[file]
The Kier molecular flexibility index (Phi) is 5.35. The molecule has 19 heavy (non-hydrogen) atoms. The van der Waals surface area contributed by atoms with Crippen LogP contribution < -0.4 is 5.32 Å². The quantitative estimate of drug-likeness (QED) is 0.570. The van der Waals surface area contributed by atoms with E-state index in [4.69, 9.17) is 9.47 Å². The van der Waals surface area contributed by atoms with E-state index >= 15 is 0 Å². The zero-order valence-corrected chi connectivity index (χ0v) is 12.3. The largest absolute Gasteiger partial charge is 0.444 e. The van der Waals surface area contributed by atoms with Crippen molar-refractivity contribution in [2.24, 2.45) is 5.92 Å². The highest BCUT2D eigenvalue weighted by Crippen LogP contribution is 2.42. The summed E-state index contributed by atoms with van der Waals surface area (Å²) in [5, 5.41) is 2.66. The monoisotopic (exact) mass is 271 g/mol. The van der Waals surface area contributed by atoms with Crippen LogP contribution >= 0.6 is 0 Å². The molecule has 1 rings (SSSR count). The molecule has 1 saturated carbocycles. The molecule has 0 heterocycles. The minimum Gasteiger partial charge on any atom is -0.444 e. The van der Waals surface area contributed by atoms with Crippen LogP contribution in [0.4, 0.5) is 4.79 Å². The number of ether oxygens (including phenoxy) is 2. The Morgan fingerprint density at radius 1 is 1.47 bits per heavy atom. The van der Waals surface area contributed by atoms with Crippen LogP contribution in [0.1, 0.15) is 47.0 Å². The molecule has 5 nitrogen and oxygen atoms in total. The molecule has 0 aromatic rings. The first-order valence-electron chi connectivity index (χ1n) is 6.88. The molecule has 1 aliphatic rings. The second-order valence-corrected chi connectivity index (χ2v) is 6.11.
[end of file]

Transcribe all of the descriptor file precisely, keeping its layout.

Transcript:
The Kier molecular flexibility index (Phi) is 5.35. The molecule has 19 heavy (non-hydrogen) atoms. The van der Waals surface area contributed by atoms with Crippen LogP contribution < -0.4 is 5.32 Å². The quantitative estimate of drug-likeness (QED) is 0.570. The van der Waals surface area contributed by atoms with E-state index in [4.69, 9.17) is 9.47 Å². The van der Waals surface area contributed by atoms with E-state index >= 15 is 0 Å². The zero-order valence-corrected chi connectivity index (χ0v) is 12.3. The largest absolute Gasteiger partial charge is 0.444 e. The van der Waals surface area contributed by atoms with Crippen molar-refractivity contribution in [2.24, 2.45) is 5.92 Å². The highest BCUT2D eigenvalue weighted by Crippen LogP contribution is 2.42. The summed E-state index contributed by atoms with van der Waals surface area (Å²) in [5, 5.41) is 2.66. The monoisotopic (exact) mass is 271 g/mol. The van der Waals surface area contributed by atoms with Crippen LogP contribution >= 0.6 is 0 Å². The molecule has 1 rings (SSSR count). The molecule has 1 saturated carbocycles. The molecule has 0 heterocycles. The minimum Gasteiger partial charge on any atom is -0.444 e. The van der Waals surface area contributed by atoms with Crippen LogP contribution in [0.4, 0.5) is 4.79 Å². The number of ether oxygens (including phenoxy) is 2. The Morgan fingerprint density at radius 1 is 1.47 bits per heavy atom. The van der Waals surface area contributed by atoms with Crippen LogP contribution in [0.1, 0.15) is 47.0 Å². The molecule has 5 nitrogen and oxygen atoms in total. The molecule has 0 aromatic rings. The first-order valence-electron chi connectivity index (χ1n) is 6.88. The molecule has 1 aliphatic rings. The second-order valence-corrected chi connectivity index (χ2v) is 6.11.